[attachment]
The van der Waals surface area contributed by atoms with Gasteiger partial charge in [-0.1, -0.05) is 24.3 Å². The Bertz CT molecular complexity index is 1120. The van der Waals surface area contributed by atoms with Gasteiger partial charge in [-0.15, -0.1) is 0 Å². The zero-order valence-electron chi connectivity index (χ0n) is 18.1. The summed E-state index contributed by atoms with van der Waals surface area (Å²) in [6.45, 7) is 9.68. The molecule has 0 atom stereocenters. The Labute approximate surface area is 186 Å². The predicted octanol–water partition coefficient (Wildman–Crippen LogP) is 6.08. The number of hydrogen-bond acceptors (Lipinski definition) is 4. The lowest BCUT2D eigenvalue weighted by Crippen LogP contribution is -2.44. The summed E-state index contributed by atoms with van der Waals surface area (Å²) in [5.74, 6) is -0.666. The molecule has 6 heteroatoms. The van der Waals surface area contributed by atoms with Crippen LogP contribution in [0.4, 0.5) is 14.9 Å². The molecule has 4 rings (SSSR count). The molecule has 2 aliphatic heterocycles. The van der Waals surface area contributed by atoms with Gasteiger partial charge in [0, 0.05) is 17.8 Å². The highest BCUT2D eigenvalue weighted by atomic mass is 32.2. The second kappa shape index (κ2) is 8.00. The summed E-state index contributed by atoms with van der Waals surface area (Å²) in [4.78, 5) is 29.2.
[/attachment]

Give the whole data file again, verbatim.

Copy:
The van der Waals surface area contributed by atoms with Gasteiger partial charge in [-0.1, -0.05) is 24.3 Å². The Bertz CT molecular complexity index is 1120. The van der Waals surface area contributed by atoms with Gasteiger partial charge in [-0.15, -0.1) is 0 Å². The zero-order valence-electron chi connectivity index (χ0n) is 18.1. The summed E-state index contributed by atoms with van der Waals surface area (Å²) in [6.45, 7) is 9.68. The molecule has 0 atom stereocenters. The Labute approximate surface area is 186 Å². The predicted octanol–water partition coefficient (Wildman–Crippen LogP) is 6.08. The number of hydrogen-bond acceptors (Lipinski definition) is 4. The lowest BCUT2D eigenvalue weighted by Crippen LogP contribution is -2.44. The summed E-state index contributed by atoms with van der Waals surface area (Å²) in [5.74, 6) is -0.666. The molecule has 6 heteroatoms. The van der Waals surface area contributed by atoms with Crippen LogP contribution in [0.4, 0.5) is 14.9 Å². The molecule has 4 rings (SSSR count). The molecule has 2 aliphatic heterocycles. The van der Waals surface area contributed by atoms with Gasteiger partial charge in [0, 0.05) is 17.8 Å². The highest BCUT2D eigenvalue weighted by atomic mass is 32.2. The second kappa shape index (κ2) is 8.00. The summed E-state index contributed by atoms with van der Waals surface area (Å²) in [4.78, 5) is 29.2.